There is a short regimental history: Record of the 4th Royal Irish Dragoon Guards in the Great War, 1914-1918 by the Rev. Harold Gibb, Lieut., 4th R.I. Dragoon Guards, 1914-1915. The book contains a 60-page narrative of the 4th Dragoon Guards’ service during the war and a variety of appendices. An important book for researching those who served with the 4th Dragoon Guards as it contains a list of officers who landed in August 1914, short biographical notes on officers and a casualty list of all those who died. This book has been reprinted by the Naval and Military Press and you can buy a copy from Amazon.

Further Sources for the 4th (Royal Irish) Dragoon Guards

The Imperial War Museum has four collections of private papers concerning the Regiment. I haven’t seen any of these documents so I don’t know how useful they are:

  • Private Papers of Lieutenant George Ralph Miles who was attached to the 5th Dragoon Guards: Documents.14328.
  • Private Papers of Captain G Dent who served with the Regiment abroad between May 1915 and January 1916. This collection is on microfilm: Documents.12047.
  • Private Papers of Private W Nicholson which contain 115 letters and other documents. Nicholson served on the Western Front with the Regiment between November 1914 and August 1916 when he was killed: Documents.8401.
  • Private Papers of Colonel Guy Eliot de Pass which is a 7-page account of his service with the Regiment in 1917-1918: Documents.7605.

If you are researching a soldier who served in the First World War click on the photograph below to learn more about the research service I offer.ww1-research-service

Extracts from the War Diaries of 4th Dragoon Guards

Dismounted Company, February 1916, WO 95/1189/34

1 February 1916: Vermelles: Nearly the whole Battalion was employed on various fatigues in and about the trenches near Vermelles. This was especially hard on the 4th Dragoon Guards Company who had to march the whole way from Sailly to Vermelles, quite two and a half miles. Fine weather and very little gunfire from enemy.

2 February 1916: Sailly: The 1st Dismounted Brigade went into Divisional Reserve and the 18th Hussars and 9th Lancers companies and Battalion Headquarters marched back to Sailly. The 4th Dragoon Guards Company kept their same billets and so did not have the fatigue of a march after the previous hard work. 3/4 of the company had baths at La Bourse.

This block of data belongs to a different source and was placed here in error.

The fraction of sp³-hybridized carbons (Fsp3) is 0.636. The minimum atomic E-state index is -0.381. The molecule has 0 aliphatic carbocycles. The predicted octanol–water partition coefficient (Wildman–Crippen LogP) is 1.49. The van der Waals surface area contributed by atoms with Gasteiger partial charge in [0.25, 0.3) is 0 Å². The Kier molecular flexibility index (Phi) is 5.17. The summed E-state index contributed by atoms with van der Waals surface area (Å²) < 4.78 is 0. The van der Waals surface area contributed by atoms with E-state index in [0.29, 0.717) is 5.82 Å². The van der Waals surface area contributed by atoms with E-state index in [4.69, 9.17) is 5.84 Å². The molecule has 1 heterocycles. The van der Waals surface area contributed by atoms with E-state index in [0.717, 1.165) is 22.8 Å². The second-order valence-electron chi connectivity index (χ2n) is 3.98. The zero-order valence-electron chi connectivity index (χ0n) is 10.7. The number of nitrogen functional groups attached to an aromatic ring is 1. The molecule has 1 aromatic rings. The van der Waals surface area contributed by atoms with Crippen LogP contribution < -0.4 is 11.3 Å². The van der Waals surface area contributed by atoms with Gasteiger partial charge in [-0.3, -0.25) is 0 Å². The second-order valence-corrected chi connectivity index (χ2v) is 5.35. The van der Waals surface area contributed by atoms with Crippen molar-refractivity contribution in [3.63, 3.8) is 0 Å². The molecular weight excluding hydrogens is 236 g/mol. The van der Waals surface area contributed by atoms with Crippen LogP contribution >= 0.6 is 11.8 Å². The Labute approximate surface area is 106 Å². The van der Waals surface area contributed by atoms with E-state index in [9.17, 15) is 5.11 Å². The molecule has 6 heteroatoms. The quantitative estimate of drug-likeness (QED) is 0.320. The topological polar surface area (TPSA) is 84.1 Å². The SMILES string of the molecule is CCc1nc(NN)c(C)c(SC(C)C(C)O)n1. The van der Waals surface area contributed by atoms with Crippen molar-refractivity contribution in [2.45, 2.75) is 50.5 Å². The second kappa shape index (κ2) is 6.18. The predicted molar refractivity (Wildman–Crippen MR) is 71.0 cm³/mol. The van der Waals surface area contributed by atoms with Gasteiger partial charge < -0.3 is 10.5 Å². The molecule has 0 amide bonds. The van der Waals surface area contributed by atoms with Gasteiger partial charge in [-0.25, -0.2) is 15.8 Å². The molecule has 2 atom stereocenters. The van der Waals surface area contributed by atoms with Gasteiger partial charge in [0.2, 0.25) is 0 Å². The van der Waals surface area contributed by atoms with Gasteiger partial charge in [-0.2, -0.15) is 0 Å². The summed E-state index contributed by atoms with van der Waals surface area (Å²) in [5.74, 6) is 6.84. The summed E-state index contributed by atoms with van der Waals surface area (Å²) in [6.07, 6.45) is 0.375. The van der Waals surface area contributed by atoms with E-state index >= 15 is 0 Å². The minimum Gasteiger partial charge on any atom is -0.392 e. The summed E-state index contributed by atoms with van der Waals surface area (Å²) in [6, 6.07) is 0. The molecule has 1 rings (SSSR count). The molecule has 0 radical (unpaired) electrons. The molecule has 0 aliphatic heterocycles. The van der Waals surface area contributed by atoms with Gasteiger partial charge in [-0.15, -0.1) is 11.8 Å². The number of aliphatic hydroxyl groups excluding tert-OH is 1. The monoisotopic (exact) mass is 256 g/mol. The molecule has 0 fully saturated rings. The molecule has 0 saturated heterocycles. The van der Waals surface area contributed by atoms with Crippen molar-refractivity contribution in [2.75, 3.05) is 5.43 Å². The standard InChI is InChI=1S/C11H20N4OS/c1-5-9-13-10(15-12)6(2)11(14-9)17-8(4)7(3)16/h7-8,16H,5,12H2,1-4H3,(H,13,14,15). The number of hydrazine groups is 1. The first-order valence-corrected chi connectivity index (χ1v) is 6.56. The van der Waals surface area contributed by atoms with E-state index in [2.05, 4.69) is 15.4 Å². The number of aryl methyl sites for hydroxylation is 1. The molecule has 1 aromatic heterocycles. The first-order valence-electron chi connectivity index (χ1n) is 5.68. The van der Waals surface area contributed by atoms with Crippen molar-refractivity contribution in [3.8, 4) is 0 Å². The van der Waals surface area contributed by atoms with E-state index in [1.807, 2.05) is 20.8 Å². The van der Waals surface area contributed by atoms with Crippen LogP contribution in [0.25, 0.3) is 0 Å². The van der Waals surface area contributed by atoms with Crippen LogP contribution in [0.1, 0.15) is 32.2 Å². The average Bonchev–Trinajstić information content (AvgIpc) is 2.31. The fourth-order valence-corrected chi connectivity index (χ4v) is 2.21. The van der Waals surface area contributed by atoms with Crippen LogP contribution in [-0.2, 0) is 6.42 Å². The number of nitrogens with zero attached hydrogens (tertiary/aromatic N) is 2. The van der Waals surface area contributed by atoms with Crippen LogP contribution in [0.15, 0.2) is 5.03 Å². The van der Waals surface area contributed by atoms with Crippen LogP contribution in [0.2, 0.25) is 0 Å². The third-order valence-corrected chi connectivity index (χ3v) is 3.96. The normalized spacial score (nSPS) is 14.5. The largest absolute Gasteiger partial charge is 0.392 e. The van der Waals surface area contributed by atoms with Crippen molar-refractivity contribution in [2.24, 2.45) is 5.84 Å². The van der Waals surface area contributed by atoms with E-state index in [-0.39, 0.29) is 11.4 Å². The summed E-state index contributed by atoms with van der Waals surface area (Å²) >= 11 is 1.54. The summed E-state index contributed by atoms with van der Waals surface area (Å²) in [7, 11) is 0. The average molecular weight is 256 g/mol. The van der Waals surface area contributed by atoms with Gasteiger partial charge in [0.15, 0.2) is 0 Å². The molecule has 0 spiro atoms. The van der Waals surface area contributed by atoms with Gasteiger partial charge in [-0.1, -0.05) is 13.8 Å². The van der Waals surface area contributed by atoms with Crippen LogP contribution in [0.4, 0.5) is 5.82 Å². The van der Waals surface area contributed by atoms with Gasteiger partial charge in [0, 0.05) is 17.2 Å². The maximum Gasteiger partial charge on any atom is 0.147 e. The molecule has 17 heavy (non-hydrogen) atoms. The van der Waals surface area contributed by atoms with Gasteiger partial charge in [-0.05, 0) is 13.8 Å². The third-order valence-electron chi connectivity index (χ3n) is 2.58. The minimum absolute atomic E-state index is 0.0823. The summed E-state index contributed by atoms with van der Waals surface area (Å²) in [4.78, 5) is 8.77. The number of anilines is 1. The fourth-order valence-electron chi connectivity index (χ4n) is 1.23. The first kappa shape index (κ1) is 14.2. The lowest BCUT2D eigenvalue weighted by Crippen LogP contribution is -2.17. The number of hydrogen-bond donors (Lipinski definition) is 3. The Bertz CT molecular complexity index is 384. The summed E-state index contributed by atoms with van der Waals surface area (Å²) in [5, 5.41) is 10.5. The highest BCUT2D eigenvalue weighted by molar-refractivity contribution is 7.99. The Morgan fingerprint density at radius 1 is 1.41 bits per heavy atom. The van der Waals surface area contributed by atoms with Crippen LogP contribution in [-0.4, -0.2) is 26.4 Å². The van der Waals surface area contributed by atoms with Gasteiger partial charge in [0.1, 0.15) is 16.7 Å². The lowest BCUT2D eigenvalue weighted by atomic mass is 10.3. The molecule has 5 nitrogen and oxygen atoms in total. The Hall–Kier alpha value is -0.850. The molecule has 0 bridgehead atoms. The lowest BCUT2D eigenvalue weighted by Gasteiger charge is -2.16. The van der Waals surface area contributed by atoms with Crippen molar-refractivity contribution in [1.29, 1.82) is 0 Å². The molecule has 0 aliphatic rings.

3 February 1916: Brigadier-General Kirby Commanding 1st Dismounted Brigade inspected the billets of the 2nd Battalion. Those of the 4th Dragoon Guards Company were very good and clean. The other companies were also not so fortunate in the billets they took over. Battalion had baths at La Bourse.

4 February 1916: 2/Lieut. Herron arrived from billets as Battalion bomb officer. Bombs were drawn from Brigade Bomb Store in Sailly and Company Bombers had some good practice. Major-General Mullens inspected the Battalion Billets. Great precautions taken to ensure that they are handed over improved and clean to the infantry.

5 February 1916: Not more than two officers from the Battalion allowed in Bethune at a time, as we are ready to move at an hours notice. General Kirby again inspected billets. Colonel Sewell and 2/Lieut. Herron inspected the portion of line the Brigade takes over on the 8th instant.

6 February 1916: Divine service for the Battalion in Sailly Cinema Hall. 11 am Colonel Sewell and Lieutenant Chance went round D.1. Sector and visited the Officer Commanding 6th Battalion 3rd Division Mounted Brigade which we shall relieve on the 8th. Quite a good bit of line with 4 or 5 saps in D.1.b. Line of relief and position of guides were arranged with Colonel ?. Captain ? and other Company Commanders with their respective Bomb Officers went round their own particular sections of line.

7 February 1916: At 7 am a practice gas alarm was carried out with a view to finding out how soon the whole Battalion could be on parade with helmets properly adjusted after the alarm was wounded. It turned out that this took much longer than one had expected about half an hour. Men were completed with a second pair of socks each and anti-frostbite grease. Company transport came up from Verquigneul by the afternoon. One limber per company for bombers and two more per Company for rations and stores. 24 hours rations on the man and 24 more to be dumped at Vermelles and carried into the trenches.